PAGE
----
Now, let’s talk about grieving and how to address the losses, whether concrete or elusive. Elizabeth Kubler-Ross denoted five stages of grieving: denial, anger, sadness, bargaining, and acceptance. Please refer to the original source for a complete explanation of the various stages and the symptoms that accompany each stage.
The grief experiences of my patients, as well as my own grieving, have convinced me that these
stages of grief are not sequential and neatly passed, as the grades in progressing toward your diploma in high school. That is, you can float among the stages, in and out of denial and sadness, and go from anger to bargaining within minutes while experiencing the grief process. Most experts say that six to twelve months is a normal amount of time to grieve a loss and come to accept it fully.
The good news is that, even though one is grieving, most people are able to carry on with their life, work, parenting, and other tasks while they grieve. That is, as opposed to an endogenous depression that is incapacitating and may confine the sufferer to bed or hospitalization, the grieving are largely walking among us, and they may be us!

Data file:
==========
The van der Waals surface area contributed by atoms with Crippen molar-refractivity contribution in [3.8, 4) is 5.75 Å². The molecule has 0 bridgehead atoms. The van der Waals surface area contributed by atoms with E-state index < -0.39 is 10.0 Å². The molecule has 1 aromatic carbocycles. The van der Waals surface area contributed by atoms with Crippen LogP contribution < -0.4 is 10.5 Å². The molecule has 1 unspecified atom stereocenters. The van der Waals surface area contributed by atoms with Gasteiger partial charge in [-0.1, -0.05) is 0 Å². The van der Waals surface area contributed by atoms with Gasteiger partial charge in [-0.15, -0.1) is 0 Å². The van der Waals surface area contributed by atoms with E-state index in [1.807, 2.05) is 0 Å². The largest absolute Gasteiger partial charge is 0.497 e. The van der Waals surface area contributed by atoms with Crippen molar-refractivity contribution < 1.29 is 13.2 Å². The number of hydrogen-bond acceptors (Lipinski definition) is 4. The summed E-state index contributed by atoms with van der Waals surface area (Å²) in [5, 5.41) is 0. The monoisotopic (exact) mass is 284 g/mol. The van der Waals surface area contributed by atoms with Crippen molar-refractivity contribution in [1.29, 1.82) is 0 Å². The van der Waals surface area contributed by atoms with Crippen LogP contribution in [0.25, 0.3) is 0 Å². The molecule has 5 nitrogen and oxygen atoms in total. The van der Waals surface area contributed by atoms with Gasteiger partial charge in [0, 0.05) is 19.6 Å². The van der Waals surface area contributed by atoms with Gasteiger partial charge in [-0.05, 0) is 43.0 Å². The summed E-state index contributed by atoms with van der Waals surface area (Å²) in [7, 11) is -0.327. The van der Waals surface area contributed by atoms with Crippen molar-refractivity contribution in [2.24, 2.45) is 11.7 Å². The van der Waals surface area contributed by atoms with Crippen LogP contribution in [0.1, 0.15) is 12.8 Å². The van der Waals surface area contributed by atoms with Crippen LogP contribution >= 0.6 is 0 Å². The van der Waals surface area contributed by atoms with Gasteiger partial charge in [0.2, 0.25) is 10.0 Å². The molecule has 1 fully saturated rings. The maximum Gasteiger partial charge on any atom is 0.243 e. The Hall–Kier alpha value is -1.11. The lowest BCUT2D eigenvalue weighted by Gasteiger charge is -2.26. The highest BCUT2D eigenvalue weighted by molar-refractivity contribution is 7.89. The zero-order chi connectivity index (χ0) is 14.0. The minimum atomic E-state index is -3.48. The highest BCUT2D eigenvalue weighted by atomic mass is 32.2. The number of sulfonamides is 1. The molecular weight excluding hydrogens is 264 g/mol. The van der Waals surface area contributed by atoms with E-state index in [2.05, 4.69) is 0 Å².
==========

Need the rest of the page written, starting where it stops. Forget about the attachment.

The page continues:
It is important to acknowledge losses, both concrete losses and elusive losses, and to acknowledge the grieving process, in order to engage in healing oneself. I propose that the ultimate criterion for judging whether or not one has grieved successfully is a simple one: If your grieving gives you a feeling of compassion for others and brings you closer to others, then you have been successful in addressing your grief.
On the other hand, if you feel alienated from others, angry at others, sad that you have disappointed others, and you isolate yourself due to any of the above, then you may need to do some more grief work.
Consider the list of losses that you made above. Think of each item on the list as a “trigger” for thoughts and feelings. In order to simplify your work, limit your feelings to sad, mad, afraid, ashamed, and hurt. Then write down the thoughts or beliefs that accompany the triggers. These thoughts fuel or perpetuate the feelings, and the thoughts largely become automatic (read, unchallenged) as time goes on. By becoming aware of these automatic thoughts, you may be able to expedite the grieving process, which may allow you to become more compassionate and sociable during the holidays.
It may also make you a better parent, help you with your own holidays, and help your children to remember the holidays as a wonderful time that they want to replicate with their children in the future. Happy holidays, everyone! See you in 2011.